Last week, we looked at a few prescription weight-loss drugs—some that can lead to dependency, and one that has yet to be approved. What else is available? If you’ve been in your local pharmacy recently, you may have seen displays heralding the arrival of "alli" (spelled with a small "a" and pronounced "ally"). What’s this all about, and why is it sold over the counter rather than by prescription?
You may recall the advent of Xenical (orlistat) almost 10 years ago. Xenical is a different kind of weight-loss drug in that it works on the gastrointestinal (GI) tract, and not on the appetite center in the brain. Specifically, Xenical prevents about one-third of the fat a person eats from being absorbed. And we all know that fat is a concentrated source of calories, so by preventing some of it from being digested and absorbed, people using Xenical end up taking in fewer calories and losing weight. What happens to the fat? The person eliminates it. Unfortunately, there are some rather unpleasant side effects, including an increased number of bowel movements, increased urgency, gas with oily discharge, and anal leakage. These symptoms are more likely to occur if the user’s fat intake exceeds more than 30% of his calories; therefore, there’s a kind of negative reinforcement that comes along with using this drug. In addition, Xenical can prevent the absorption of some fat-soluble vitamins, so it’s recommended that a person take a multivitamin while using this medicine. Xenical is taken as a 120-milligram capsule, up to three times per day.
The newer drug alli is Xenical’s lower-dose cousin. It works exactly the same way, by blocking some fat absorption, and the side effects are the same. In fact, alli’s Web site, www.myalli.com, nicely describes this undigested fat appearing in your toilet as looking like “the oil on top of a pizza.” Hmmm.
alli is taken as a 60-milligram capsule up to three times per day. The expectation is that a person will also follow a low-fat eating plan while taking alli; therefore, for every five pounds he loses on the low-fat diet, alli can help him lose an extra two to three pounds. Most of the weight lost while taking alli will occur during the first six months. Fortunately, alli’s Web site recommends working with a registered dietitian for safe and effective weight loss, which is always sage advice.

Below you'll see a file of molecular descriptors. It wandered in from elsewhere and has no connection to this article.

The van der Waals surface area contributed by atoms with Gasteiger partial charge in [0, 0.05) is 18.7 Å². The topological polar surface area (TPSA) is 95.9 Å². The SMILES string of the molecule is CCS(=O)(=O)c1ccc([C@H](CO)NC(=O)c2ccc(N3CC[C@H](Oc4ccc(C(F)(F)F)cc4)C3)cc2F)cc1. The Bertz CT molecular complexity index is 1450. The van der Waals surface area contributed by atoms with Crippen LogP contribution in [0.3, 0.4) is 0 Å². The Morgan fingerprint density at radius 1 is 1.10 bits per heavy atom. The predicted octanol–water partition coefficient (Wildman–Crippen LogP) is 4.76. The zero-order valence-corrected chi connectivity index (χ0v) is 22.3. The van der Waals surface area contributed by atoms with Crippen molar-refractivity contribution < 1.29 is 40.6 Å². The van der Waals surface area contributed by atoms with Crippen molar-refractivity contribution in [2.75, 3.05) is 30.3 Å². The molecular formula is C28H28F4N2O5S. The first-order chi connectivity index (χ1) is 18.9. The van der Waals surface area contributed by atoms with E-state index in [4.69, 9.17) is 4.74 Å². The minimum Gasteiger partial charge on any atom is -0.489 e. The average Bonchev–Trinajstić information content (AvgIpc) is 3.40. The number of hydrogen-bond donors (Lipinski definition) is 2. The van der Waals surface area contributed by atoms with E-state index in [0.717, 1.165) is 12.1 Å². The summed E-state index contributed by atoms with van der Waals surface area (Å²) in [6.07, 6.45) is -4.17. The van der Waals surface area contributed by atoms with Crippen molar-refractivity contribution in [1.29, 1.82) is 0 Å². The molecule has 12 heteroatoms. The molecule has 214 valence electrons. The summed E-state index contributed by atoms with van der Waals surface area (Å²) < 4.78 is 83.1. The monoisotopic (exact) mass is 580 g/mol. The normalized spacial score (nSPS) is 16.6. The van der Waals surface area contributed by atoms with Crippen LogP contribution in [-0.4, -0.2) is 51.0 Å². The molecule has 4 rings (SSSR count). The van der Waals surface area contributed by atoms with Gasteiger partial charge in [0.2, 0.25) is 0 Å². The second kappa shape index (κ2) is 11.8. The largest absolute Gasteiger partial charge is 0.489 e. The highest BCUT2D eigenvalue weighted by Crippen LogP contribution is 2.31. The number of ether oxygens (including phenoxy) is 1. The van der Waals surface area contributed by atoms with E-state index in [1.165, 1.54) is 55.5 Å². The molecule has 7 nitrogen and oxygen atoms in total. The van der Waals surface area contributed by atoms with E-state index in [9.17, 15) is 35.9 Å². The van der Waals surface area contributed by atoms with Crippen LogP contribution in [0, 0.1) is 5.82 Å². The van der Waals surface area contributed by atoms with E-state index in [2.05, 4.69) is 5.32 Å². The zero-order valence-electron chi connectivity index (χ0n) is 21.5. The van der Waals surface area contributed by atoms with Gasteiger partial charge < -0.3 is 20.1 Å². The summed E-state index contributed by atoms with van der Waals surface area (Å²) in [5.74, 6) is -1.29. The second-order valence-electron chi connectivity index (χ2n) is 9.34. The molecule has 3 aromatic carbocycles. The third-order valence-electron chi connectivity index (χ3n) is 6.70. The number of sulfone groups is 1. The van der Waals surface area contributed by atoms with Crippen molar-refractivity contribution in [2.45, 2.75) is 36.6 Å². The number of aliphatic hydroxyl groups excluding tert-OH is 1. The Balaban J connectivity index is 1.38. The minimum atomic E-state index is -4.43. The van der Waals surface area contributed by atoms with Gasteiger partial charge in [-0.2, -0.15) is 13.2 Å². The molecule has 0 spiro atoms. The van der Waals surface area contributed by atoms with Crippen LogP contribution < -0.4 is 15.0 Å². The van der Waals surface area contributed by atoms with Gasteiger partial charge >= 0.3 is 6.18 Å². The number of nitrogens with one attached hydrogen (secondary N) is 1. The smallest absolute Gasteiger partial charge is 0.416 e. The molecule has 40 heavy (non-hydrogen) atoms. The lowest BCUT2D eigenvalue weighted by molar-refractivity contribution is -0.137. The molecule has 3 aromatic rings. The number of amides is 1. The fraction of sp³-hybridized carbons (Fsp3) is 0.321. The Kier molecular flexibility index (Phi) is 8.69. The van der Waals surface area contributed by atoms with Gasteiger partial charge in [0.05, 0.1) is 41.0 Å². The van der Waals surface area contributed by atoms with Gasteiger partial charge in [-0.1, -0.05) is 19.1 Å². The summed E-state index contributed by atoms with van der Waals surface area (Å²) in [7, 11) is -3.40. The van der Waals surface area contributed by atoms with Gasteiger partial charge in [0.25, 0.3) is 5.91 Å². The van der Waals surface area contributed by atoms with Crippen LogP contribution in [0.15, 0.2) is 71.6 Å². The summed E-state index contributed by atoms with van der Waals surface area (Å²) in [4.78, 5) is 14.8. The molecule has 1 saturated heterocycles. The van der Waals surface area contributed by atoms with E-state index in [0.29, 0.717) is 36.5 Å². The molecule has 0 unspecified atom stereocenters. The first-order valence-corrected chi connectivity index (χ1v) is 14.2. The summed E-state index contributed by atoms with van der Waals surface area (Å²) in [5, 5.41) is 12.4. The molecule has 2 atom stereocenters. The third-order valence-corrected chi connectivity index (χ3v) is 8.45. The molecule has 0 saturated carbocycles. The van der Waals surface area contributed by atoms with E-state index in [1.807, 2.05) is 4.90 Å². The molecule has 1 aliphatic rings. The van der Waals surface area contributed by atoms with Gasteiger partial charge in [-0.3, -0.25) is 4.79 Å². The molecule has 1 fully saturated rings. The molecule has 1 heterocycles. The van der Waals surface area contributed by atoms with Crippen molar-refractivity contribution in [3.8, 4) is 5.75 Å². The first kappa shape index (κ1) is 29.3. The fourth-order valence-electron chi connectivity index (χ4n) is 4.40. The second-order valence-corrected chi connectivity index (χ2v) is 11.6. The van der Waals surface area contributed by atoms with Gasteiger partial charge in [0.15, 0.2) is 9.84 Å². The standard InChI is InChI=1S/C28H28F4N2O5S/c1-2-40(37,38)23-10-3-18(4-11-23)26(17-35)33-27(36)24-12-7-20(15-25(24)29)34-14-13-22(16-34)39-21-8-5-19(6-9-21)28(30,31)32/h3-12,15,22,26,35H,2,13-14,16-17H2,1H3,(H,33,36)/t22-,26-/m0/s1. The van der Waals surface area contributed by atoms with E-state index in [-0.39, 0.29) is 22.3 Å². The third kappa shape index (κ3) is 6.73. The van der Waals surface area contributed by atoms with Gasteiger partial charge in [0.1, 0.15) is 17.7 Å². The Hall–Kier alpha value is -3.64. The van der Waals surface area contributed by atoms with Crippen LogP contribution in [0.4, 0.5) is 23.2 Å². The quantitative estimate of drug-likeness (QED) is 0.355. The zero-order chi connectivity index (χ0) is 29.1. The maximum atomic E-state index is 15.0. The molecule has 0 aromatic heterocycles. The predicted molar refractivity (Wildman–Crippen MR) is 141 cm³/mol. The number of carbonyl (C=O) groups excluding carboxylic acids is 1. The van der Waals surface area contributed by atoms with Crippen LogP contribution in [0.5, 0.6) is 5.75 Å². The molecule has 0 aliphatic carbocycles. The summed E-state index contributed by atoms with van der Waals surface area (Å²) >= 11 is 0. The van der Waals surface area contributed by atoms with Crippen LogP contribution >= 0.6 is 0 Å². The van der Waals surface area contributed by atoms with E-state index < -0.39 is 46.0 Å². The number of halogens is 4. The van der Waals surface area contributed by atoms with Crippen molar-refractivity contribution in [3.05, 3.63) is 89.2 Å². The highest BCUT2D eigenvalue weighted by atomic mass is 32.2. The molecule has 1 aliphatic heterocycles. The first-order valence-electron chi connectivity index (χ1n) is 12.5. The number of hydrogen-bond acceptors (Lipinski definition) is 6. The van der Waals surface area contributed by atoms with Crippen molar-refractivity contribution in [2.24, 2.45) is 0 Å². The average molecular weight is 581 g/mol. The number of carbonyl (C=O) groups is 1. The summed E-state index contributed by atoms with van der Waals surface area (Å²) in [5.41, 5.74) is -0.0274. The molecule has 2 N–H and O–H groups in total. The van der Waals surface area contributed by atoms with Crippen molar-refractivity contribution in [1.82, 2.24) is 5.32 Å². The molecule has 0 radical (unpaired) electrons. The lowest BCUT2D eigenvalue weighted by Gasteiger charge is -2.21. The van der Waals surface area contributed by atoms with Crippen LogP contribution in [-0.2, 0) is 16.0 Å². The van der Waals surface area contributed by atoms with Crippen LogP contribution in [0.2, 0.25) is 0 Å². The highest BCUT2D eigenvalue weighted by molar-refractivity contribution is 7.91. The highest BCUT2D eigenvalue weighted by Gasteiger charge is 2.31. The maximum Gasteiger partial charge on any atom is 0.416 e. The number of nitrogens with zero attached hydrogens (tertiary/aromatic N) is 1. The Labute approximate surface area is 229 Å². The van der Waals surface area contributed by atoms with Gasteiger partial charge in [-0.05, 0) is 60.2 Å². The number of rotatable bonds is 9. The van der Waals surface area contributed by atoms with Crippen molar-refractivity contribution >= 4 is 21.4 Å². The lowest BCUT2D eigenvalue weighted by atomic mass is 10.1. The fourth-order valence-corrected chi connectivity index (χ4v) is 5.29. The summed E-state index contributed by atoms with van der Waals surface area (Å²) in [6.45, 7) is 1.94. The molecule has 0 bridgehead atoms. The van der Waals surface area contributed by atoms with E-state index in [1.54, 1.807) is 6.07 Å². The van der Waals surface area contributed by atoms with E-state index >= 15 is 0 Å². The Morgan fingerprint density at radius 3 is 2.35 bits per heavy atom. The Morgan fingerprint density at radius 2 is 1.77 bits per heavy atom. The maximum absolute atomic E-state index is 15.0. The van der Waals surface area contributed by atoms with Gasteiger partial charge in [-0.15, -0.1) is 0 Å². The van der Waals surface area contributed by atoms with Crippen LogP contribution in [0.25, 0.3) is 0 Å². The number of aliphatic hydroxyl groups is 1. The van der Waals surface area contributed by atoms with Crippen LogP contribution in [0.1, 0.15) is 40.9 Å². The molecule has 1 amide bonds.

Not sure if alli is for you? Well, if you have Type 2 diabetes and are taking metformin, a sulfonylurea, a thiazolidinedione (rosiglitazone [brand name Avandia] or pioglitazone [Actos]), or any combination of these drugs, you might talk to your physician about taking Byetta (exenatide). Byetta is a newer type of drug called an incretin mimetic that can help improve blood glucose control. Interestingly, it’s derived from the saliva of a lizard called the Gila monster. It’s not approved for use in people with Type 1 diabetes.
Byetta works to control fasting and post-meal blood glucose levels by restoring first-phase insulin secretion and suppressing glucagon secretion (glucagon is a hormone that raises blood glucose levels). Byetta also slows gastric emptying, which means that it can suppress appetite and lead to weight loss, which has been quite significant in many people. And it’s been shown to lower triglyceride levels and raise HDL (or “good”) cholesterol levels, as well. Side effects of Byetta include nausea, which is usually temporary, and possibly hypoglycemia if it is taken along with a sulfonylurea. Also, Byetta is given as an injection (just like insulin), using a pen device. For more information, check out www.byetta.com.
So, no magic weight loss pill (or injection) is available yet. However, more and more options are becoming available. If you’re interested in any of these medicines, talk to your health-care team about the best option for you.
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